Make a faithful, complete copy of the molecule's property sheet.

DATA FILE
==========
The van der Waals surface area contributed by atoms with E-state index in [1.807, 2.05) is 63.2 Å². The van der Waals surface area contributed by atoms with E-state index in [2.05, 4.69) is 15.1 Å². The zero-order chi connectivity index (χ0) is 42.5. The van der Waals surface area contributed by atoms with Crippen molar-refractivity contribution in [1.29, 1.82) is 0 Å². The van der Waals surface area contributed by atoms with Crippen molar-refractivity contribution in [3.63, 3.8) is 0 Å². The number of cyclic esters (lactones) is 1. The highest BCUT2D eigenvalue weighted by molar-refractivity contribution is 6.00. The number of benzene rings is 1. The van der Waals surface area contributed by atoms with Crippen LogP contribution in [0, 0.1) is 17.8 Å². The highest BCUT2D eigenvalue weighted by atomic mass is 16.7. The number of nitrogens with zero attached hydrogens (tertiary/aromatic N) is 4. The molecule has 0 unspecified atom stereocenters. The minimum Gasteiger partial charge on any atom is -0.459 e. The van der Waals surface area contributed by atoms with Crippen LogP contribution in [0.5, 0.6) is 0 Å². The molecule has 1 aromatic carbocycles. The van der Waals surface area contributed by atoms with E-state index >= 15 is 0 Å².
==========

The van der Waals surface area contributed by atoms with E-state index in [1.807, 2.05) is 63.2 Å². The van der Waals surface area contributed by atoms with E-state index in [2.05, 4.69) is 15.1 Å². The zero-order chi connectivity index (χ0) is 42.5. The van der Waals surface area contributed by atoms with Crippen molar-refractivity contribution in [1.29, 1.82) is 0 Å². The van der Waals surface area contributed by atoms with Crippen molar-refractivity contribution in [3.63, 3.8) is 0 Å². The number of cyclic esters (lactones) is 1. The highest BCUT2D eigenvalue weighted by molar-refractivity contribution is 6.00. The number of benzene rings is 1. The van der Waals surface area contributed by atoms with Crippen LogP contribution in [0, 0.1) is 17.8 Å². The highest BCUT2D eigenvalue weighted by atomic mass is 16.7. The number of nitrogens with zero attached hydrogens (tertiary/aromatic N) is 4. The molecule has 0 unspecified atom stereocenters. The minimum Gasteiger partial charge on any atom is -0.459 e. The van der Waals surface area contributed by atoms with Crippen LogP contribution in [0.5, 0.6) is 0 Å². The molecule has 1 aromatic carbocycles. The van der Waals surface area contributed by atoms with E-state index >= 15 is 0 Å².